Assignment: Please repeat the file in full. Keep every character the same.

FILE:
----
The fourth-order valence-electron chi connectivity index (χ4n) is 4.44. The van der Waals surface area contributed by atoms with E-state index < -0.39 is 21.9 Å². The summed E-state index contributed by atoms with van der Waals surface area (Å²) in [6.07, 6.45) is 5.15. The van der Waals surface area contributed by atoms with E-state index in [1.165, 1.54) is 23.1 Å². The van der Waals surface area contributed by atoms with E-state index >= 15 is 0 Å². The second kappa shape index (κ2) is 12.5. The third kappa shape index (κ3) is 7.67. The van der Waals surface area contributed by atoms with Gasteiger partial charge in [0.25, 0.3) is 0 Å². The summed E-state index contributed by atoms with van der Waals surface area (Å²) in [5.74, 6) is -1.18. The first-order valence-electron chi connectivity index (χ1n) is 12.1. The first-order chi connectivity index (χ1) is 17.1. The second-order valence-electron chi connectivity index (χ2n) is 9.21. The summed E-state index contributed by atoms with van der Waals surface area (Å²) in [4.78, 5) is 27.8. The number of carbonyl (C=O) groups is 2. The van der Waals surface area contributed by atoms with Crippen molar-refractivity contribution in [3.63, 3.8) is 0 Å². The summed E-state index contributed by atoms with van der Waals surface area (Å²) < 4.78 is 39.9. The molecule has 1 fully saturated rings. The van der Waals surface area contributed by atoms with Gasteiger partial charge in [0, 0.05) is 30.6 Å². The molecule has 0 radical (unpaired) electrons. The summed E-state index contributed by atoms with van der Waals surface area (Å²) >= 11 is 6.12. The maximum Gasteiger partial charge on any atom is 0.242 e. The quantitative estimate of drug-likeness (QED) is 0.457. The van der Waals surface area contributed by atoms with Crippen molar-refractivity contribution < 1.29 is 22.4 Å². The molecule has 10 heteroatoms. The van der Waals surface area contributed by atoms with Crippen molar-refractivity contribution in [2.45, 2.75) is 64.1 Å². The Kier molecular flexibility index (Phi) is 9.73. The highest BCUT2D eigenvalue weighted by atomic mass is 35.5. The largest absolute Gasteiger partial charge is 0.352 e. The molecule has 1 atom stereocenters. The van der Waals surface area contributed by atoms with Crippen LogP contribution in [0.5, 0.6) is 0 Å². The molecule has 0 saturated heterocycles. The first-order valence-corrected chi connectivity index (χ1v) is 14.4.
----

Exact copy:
The fourth-order valence-electron chi connectivity index (χ4n) is 4.44. The van der Waals surface area contributed by atoms with E-state index < -0.39 is 21.9 Å². The summed E-state index contributed by atoms with van der Waals surface area (Å²) in [6.07, 6.45) is 5.15. The van der Waals surface area contributed by atoms with E-state index in [1.165, 1.54) is 23.1 Å². The van der Waals surface area contributed by atoms with E-state index >= 15 is 0 Å². The second kappa shape index (κ2) is 12.5. The third kappa shape index (κ3) is 7.67. The van der Waals surface area contributed by atoms with Gasteiger partial charge in [0.25, 0.3) is 0 Å². The summed E-state index contributed by atoms with van der Waals surface area (Å²) in [5.74, 6) is -1.18. The first-order valence-electron chi connectivity index (χ1n) is 12.1. The first-order chi connectivity index (χ1) is 17.1. The second-order valence-electron chi connectivity index (χ2n) is 9.21. The summed E-state index contributed by atoms with van der Waals surface area (Å²) in [4.78, 5) is 27.8. The number of carbonyl (C=O) groups is 2. The van der Waals surface area contributed by atoms with Crippen molar-refractivity contribution in [3.63, 3.8) is 0 Å². The summed E-state index contributed by atoms with van der Waals surface area (Å²) < 4.78 is 39.9. The molecule has 1 fully saturated rings. The van der Waals surface area contributed by atoms with Gasteiger partial charge in [0, 0.05) is 30.6 Å². The molecule has 0 radical (unpaired) electrons. The summed E-state index contributed by atoms with van der Waals surface area (Å²) >= 11 is 6.12. The maximum Gasteiger partial charge on any atom is 0.242 e. The quantitative estimate of drug-likeness (QED) is 0.457. The van der Waals surface area contributed by atoms with Crippen molar-refractivity contribution < 1.29 is 22.4 Å². The molecule has 10 heteroatoms. The van der Waals surface area contributed by atoms with Crippen molar-refractivity contribution in [2.45, 2.75) is 64.1 Å². The Kier molecular flexibility index (Phi) is 9.73. The highest BCUT2D eigenvalue weighted by atomic mass is 35.5. The largest absolute Gasteiger partial charge is 0.352 e. The molecule has 1 atom stereocenters. The van der Waals surface area contributed by atoms with Crippen LogP contribution in [0.5, 0.6) is 0 Å². The molecule has 0 saturated heterocycles. The first-order valence-corrected chi connectivity index (χ1v) is 14.4.